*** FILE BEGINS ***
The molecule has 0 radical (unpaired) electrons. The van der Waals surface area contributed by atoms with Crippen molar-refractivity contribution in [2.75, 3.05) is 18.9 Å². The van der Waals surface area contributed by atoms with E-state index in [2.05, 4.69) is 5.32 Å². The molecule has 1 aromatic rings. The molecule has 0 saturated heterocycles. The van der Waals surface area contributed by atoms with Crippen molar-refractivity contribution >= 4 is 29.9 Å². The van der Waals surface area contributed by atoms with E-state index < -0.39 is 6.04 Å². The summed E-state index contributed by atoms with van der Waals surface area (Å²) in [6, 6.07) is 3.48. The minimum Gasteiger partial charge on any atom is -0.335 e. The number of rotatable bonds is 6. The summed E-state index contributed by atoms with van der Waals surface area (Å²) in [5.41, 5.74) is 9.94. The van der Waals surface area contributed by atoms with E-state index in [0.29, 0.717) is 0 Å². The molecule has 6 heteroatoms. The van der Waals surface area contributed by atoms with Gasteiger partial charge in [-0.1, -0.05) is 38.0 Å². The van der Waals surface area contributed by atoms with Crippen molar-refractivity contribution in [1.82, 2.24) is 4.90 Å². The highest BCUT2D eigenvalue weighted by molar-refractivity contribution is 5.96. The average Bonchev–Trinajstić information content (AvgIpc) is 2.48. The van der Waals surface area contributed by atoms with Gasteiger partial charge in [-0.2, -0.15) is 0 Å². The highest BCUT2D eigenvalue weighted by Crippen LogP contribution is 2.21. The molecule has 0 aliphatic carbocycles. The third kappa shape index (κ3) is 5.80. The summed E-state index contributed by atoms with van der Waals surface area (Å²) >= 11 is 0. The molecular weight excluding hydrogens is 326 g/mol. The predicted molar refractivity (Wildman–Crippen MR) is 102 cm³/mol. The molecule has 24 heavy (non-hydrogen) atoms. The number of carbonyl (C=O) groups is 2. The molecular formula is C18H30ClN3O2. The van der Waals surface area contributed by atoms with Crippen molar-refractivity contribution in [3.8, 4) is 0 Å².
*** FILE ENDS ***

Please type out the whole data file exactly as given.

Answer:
The molecule has 0 radical (unpaired) electrons. The van der Waals surface area contributed by atoms with Crippen molar-refractivity contribution in [2.75, 3.05) is 18.9 Å². The van der Waals surface area contributed by atoms with E-state index in [2.05, 4.69) is 5.32 Å². The molecule has 1 aromatic rings. The molecule has 0 saturated heterocycles. The van der Waals surface area contributed by atoms with Crippen molar-refractivity contribution >= 4 is 29.9 Å². The van der Waals surface area contributed by atoms with E-state index < -0.39 is 6.04 Å². The summed E-state index contributed by atoms with van der Waals surface area (Å²) in [6, 6.07) is 3.48. The minimum Gasteiger partial charge on any atom is -0.335 e. The number of rotatable bonds is 6. The summed E-state index contributed by atoms with van der Waals surface area (Å²) in [5.41, 5.74) is 9.94. The van der Waals surface area contributed by atoms with E-state index in [0.29, 0.717) is 0 Å². The molecule has 6 heteroatoms. The van der Waals surface area contributed by atoms with Gasteiger partial charge in [-0.1, -0.05) is 38.0 Å². The van der Waals surface area contributed by atoms with Crippen molar-refractivity contribution in [1.82, 2.24) is 4.90 Å². The highest BCUT2D eigenvalue weighted by molar-refractivity contribution is 5.96. The average Bonchev–Trinajstić information content (AvgIpc) is 2.48. The van der Waals surface area contributed by atoms with Gasteiger partial charge in [-0.2, -0.15) is 0 Å². The highest BCUT2D eigenvalue weighted by Crippen LogP contribution is 2.21. The molecule has 0 aliphatic carbocycles. The third kappa shape index (κ3) is 5.80. The summed E-state index contributed by atoms with van der Waals surface area (Å²) >= 11 is 0. The molecular weight excluding hydrogens is 326 g/mol. The predicted molar refractivity (Wildman–Crippen MR) is 102 cm³/mol. The molecule has 24 heavy (non-hydrogen) atoms. The number of carbonyl (C=O) groups is 2. The molecular formula is C18H30ClN3O2. The van der Waals surface area contributed by atoms with Crippen molar-refractivity contribution in [3.8, 4) is 0 Å².